Posted by: Prospector PJ28 MAR 2012
A rainbow is a beautiful natural wonder, and a well established symbol of hope. It also has a rare night-time equivalent: a moonbow. This is a rainbow produced by light reflected from the surface of the moon rather than from direct sunlight. Because the light from moonbows is usually too faint to excite the eye’s cone receptors they often appear to be white.
Moonbows are most easily viewed when the moon is near to full and, for true moonbows, the moon must be low in a dark sky and rain must be falling opposite it. A few locations around the world, such as Victoria Falls and waterfalls in Yosemite National Park, provide ideal conditions for spray moonbows.
A coloured circle around the sun is not a moonbow, but a 22 degree halo produced by refraction through hexagonal ice crystals in cirrus cloud. Light passing through the ice prisms is deflected twice, producing deviation angles ranging from 22 to 50 degrees.
A moondog (or paraselene, meaning “beside the moon”) is a rare bright circular spot on a lunar halo caused by the refraction of moonlight. The moon must be bright and therefore full or nearly full to create a moondog, so this is another relatively rare phenomenon. The daytime equivalent — a sundog, or parhelion — is a much more common sight. Sundogs appear as a coloured patch of light to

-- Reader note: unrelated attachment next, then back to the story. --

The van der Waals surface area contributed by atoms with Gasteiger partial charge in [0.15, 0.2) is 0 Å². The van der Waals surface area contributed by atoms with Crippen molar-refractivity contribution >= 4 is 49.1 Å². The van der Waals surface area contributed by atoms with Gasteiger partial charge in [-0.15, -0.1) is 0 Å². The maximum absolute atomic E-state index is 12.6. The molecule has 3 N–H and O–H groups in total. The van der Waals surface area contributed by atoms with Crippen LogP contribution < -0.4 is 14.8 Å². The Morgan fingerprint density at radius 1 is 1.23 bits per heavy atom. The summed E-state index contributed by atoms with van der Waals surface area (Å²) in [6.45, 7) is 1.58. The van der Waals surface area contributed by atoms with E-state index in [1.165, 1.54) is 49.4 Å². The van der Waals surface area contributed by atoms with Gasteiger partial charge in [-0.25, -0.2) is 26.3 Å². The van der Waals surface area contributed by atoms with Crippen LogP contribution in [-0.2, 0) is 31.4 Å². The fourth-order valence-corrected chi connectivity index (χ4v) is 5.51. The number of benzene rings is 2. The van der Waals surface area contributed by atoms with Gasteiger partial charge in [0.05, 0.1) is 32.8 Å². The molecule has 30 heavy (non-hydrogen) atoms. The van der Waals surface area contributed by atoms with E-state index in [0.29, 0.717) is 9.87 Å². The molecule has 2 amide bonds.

the left or right of the sun, 22 degrees distant and at the same distance above the horizon as the sun. They can be seen anywhere in the world, but are not always bright or obvious. Sundogs are most conspicuous when the sun is low.
Sundogs have been recorded throughout history. Aristotle wrote that “two mock suns rose with the sun and followed it all through the day to sunset”. And in Shakespeare’s “Henry VI”, Edward says, “Dazzle mine eyes, or do I see three suns?”.